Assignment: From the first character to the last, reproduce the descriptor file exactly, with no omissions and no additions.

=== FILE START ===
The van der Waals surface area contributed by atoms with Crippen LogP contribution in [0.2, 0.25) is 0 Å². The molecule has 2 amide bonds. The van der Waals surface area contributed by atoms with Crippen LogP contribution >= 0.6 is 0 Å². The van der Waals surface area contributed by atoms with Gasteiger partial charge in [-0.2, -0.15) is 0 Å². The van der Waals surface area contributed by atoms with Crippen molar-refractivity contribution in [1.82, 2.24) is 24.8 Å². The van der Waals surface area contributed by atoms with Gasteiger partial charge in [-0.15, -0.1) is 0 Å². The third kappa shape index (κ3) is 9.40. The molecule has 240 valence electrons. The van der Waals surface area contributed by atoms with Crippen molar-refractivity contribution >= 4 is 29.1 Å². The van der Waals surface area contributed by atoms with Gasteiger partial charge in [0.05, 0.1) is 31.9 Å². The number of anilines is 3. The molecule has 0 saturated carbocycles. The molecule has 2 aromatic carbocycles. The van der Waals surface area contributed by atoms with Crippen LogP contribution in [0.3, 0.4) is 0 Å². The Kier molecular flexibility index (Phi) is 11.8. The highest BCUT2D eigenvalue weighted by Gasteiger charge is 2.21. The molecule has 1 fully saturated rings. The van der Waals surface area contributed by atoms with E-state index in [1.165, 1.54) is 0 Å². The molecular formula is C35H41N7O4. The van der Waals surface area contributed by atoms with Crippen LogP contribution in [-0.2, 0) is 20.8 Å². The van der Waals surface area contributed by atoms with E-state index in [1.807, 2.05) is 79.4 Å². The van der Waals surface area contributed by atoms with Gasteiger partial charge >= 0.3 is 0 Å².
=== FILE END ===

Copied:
The van der Waals surface area contributed by atoms with Crippen LogP contribution in [0.2, 0.25) is 0 Å². The molecule has 2 amide bonds. The van der Waals surface area contributed by atoms with Crippen LogP contribution >= 0.6 is 0 Å². The van der Waals surface area contributed by atoms with Gasteiger partial charge in [-0.2, -0.15) is 0 Å². The van der Waals surface area contributed by atoms with Crippen molar-refractivity contribution in [1.82, 2.24) is 24.8 Å². The van der Waals surface area contributed by atoms with Gasteiger partial charge in [-0.15, -0.1) is 0 Å². The third kappa shape index (κ3) is 9.40. The molecule has 240 valence electrons. The van der Waals surface area contributed by atoms with Crippen molar-refractivity contribution >= 4 is 29.1 Å². The van der Waals surface area contributed by atoms with Gasteiger partial charge in [0.05, 0.1) is 31.9 Å². The number of anilines is 3. The molecule has 0 saturated carbocycles. The molecule has 2 aromatic carbocycles. The van der Waals surface area contributed by atoms with Crippen LogP contribution in [0.3, 0.4) is 0 Å². The Kier molecular flexibility index (Phi) is 11.8. The highest BCUT2D eigenvalue weighted by Gasteiger charge is 2.21. The molecule has 1 fully saturated rings. The van der Waals surface area contributed by atoms with E-state index in [1.165, 1.54) is 0 Å². The molecular formula is C35H41N7O4. The van der Waals surface area contributed by atoms with Crippen LogP contribution in [-0.2, 0) is 20.8 Å². The van der Waals surface area contributed by atoms with E-state index in [1.807, 2.05) is 79.4 Å². The van der Waals surface area contributed by atoms with Gasteiger partial charge >= 0.3 is 0 Å².